The Hubble Space Telescope has been offline for more than a week, and NASA isn't sure why
- NASA's Hubble Space Telescope has gone offline for the second time this year.
- Hubble's science instruments were registering errors after losing critical synchronisation messages.
- NASA says it's "too early" to say what is causing the problem or how long it may take to fix it.
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NASA's iconic Hubble Space Telescope is experiencing another mysterious glitch. Already, it's been offline and in "safe mode" for almost a week.
Hubble's scientific instruments safely shut down after several failures to communicate timing information between them. NASA engineers are analysing data from the spacecraft to study the issue, but they've shared little information so far.
A NASA spokesperson told Insider that it's "too early in the investigation" to say what might be causing the issue, how engineers might fix it, or when Hubble might come back online.
This isn't the first time Hubble has gone offline this year. The observatory spent nearly five weeks in safe mode after its payload computer suddenly stopped working on June 13. NASA engineers finally brought Hubble back online in July by activating some of its backup hardware - a risky, complex manoeuver that could have triggered new issues if done incorrectly. Now, four months later, it's offline again.
Hubble is the world's most powerful space telescope. It has photographed the births and deaths of stars, spotted new moons circling Pluto, and tracked two interstellar objects zipping through our solar system. Its observations have allowed astronomers to calculate the age and expansion of the universe and to peer at galaxies formed shortly after the Big Bang. But Hubble has been orbiting Earth since 1990, and it's getting old.
"This is an older machine, and it's kind of telling us: Look, I'm getting a little bit old here, right? It's talking to us," NASA Associate Administrator Thomas Zurbuchen said in a video after engineers fixed the July issue.
"Could the cause of the problem have something to do with Hubble's age? The answer is almost certainly yes," Paul Hertz, director of NASA's astrophysics division, told Insider in July. "Someday, a component will randomly fail that we won't have a backup for. That's the most likely way the Hubble mission will end."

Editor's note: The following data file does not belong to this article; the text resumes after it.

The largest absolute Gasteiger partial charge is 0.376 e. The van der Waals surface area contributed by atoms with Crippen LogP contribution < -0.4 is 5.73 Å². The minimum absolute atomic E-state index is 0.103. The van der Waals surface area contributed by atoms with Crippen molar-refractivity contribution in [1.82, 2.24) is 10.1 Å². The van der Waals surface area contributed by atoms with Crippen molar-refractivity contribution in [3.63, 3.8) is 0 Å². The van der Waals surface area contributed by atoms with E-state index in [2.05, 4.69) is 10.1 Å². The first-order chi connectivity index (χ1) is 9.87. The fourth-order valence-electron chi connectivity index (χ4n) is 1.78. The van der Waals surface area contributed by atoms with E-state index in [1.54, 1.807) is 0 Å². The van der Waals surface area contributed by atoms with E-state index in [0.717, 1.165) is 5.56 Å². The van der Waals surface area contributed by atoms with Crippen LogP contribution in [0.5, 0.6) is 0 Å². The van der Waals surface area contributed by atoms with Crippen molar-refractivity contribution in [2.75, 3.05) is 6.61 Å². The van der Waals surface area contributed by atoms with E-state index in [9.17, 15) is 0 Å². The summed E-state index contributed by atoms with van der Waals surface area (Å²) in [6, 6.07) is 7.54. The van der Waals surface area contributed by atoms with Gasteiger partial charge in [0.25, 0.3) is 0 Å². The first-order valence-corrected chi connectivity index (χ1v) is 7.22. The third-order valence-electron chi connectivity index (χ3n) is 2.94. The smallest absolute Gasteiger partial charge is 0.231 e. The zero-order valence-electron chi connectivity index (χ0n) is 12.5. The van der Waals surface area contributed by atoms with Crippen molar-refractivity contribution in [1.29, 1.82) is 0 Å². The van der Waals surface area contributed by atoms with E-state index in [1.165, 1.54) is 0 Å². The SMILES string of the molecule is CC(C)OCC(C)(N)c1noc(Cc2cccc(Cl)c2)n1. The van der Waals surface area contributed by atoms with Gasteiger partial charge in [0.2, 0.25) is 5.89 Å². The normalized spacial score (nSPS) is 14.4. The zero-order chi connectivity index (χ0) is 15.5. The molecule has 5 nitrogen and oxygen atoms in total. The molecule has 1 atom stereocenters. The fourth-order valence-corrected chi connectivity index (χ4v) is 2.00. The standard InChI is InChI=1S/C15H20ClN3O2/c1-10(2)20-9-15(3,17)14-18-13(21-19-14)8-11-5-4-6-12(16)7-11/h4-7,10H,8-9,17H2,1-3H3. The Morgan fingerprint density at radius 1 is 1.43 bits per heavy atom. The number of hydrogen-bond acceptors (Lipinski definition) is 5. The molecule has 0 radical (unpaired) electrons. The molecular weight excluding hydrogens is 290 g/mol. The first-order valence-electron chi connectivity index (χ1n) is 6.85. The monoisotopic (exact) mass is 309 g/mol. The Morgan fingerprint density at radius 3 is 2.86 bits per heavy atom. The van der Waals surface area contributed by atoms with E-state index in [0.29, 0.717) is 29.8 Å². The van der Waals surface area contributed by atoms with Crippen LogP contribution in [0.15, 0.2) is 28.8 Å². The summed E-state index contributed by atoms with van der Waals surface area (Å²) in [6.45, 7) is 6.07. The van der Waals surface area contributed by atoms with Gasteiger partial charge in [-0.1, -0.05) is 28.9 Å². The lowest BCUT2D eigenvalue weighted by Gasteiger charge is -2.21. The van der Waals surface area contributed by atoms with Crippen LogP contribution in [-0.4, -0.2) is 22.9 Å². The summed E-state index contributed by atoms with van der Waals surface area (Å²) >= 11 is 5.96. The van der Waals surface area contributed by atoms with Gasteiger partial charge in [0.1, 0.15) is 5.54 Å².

The glitch is harder to trace this time
The first sign of trouble came on October 23, when Hubble's science instruments issued error codes. They had lost a synchronisation message, which provides the instruments with timing information so that they can respond to commands and collect data correctly.
The Hubble team reset those instruments and the telescope resumed its science operations the following morning. But on October 25, Hubble's science instruments sent back even more error codes, indicating the loss of several synchronisation messages. The instruments automatically entered safe mode, as they're programmed to do.
"The team is still working to isolate the problem," the NASA spokesperson told Insider. "They are looking at hardware design documents, software, and are collecting more data from the spacecraft to help diagnose it."
In June, after the payload computer failed, engineers were able to quickly narrow down the cause of the issue, since it could only be traced to a few systems. This time, they must cast a much wider net. NASA's Hubble team is investigating all the systems that interface with the science instruments and all systems associated with the synchronisation messages.
"Hubble has really changed the way we look at the universe, and is still the most in-demand telescope in the world right now," Hertz said in July. "So scientists have not run out of things to do with it, which is why it's important to us that we keep working hard to bring it back into science operations, so that we can continue making great discoveries."
NASA is preparing to launch a new Earth-orbiting observatory, the James Webb Space Telescope, in December. That telescope is poised to revolutionise astronomy, peering into the depths of the universe with unprecedented precision in infrared light. But it's not a replacement for Hubble. In fact, they're supposed to work together.
Some of the Webb telescope's first tasks will be studying objects that Hubble has discovered. Then once Webb starts making its own discoveries, NASA hopes to follow up on them with Hubble.
"What astronomers are really looking forward to is the one-two punch of the Hubble-Webb combination," Hertz said.
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